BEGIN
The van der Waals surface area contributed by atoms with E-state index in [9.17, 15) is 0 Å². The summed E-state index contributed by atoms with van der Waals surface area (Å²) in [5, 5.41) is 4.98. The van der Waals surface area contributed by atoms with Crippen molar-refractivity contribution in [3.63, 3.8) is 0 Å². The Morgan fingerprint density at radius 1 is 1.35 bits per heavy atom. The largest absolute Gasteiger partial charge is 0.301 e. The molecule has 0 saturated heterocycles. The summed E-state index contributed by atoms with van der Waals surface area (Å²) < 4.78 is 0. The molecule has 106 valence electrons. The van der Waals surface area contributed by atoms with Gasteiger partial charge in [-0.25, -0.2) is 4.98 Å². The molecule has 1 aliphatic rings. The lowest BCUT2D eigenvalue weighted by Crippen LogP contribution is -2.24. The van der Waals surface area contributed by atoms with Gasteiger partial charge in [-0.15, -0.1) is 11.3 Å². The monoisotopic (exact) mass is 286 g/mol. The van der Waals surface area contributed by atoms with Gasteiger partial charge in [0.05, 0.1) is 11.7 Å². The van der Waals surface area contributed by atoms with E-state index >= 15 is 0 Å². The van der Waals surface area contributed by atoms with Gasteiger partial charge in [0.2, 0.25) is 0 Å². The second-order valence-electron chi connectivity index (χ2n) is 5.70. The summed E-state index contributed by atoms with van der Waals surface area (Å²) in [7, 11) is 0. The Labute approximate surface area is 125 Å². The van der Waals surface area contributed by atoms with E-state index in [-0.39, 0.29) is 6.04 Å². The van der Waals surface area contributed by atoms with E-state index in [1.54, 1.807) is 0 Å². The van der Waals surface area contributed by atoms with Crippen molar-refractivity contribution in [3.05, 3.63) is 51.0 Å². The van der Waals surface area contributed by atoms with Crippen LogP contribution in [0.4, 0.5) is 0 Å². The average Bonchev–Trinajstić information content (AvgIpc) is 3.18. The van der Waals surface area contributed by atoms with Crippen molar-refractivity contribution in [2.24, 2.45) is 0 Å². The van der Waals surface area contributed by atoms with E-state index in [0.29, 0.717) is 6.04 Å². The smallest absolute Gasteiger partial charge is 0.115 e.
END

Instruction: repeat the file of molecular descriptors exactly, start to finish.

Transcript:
The van der Waals surface area contributed by atoms with E-state index in [9.17, 15) is 0 Å². The summed E-state index contributed by atoms with van der Waals surface area (Å²) in [5, 5.41) is 4.98. The van der Waals surface area contributed by atoms with Crippen molar-refractivity contribution in [3.63, 3.8) is 0 Å². The Morgan fingerprint density at radius 1 is 1.35 bits per heavy atom. The largest absolute Gasteiger partial charge is 0.301 e. The molecule has 0 saturated heterocycles. The summed E-state index contributed by atoms with van der Waals surface area (Å²) < 4.78 is 0. The molecule has 106 valence electrons. The van der Waals surface area contributed by atoms with Gasteiger partial charge in [-0.25, -0.2) is 4.98 Å². The molecule has 1 aliphatic rings. The lowest BCUT2D eigenvalue weighted by Crippen LogP contribution is -2.24. The van der Waals surface area contributed by atoms with Gasteiger partial charge in [-0.15, -0.1) is 11.3 Å². The monoisotopic (exact) mass is 286 g/mol. The van der Waals surface area contributed by atoms with Gasteiger partial charge in [0.05, 0.1) is 11.7 Å². The van der Waals surface area contributed by atoms with E-state index >= 15 is 0 Å². The van der Waals surface area contributed by atoms with Gasteiger partial charge in [0.2, 0.25) is 0 Å². The second-order valence-electron chi connectivity index (χ2n) is 5.70. The summed E-state index contributed by atoms with van der Waals surface area (Å²) in [7, 11) is 0. The Labute approximate surface area is 125 Å². The van der Waals surface area contributed by atoms with E-state index in [-0.39, 0.29) is 6.04 Å². The van der Waals surface area contributed by atoms with E-state index in [1.54, 1.807) is 0 Å². The van der Waals surface area contributed by atoms with Crippen molar-refractivity contribution in [3.05, 3.63) is 51.0 Å². The van der Waals surface area contributed by atoms with Crippen LogP contribution in [0.4, 0.5) is 0 Å². The average Bonchev–Trinajstić information content (AvgIpc) is 3.18. The van der Waals surface area contributed by atoms with Crippen molar-refractivity contribution in [2.24, 2.45) is 0 Å². The van der Waals surface area contributed by atoms with E-state index in [0.29, 0.717) is 6.04 Å². The smallest absolute Gasteiger partial charge is 0.115 e.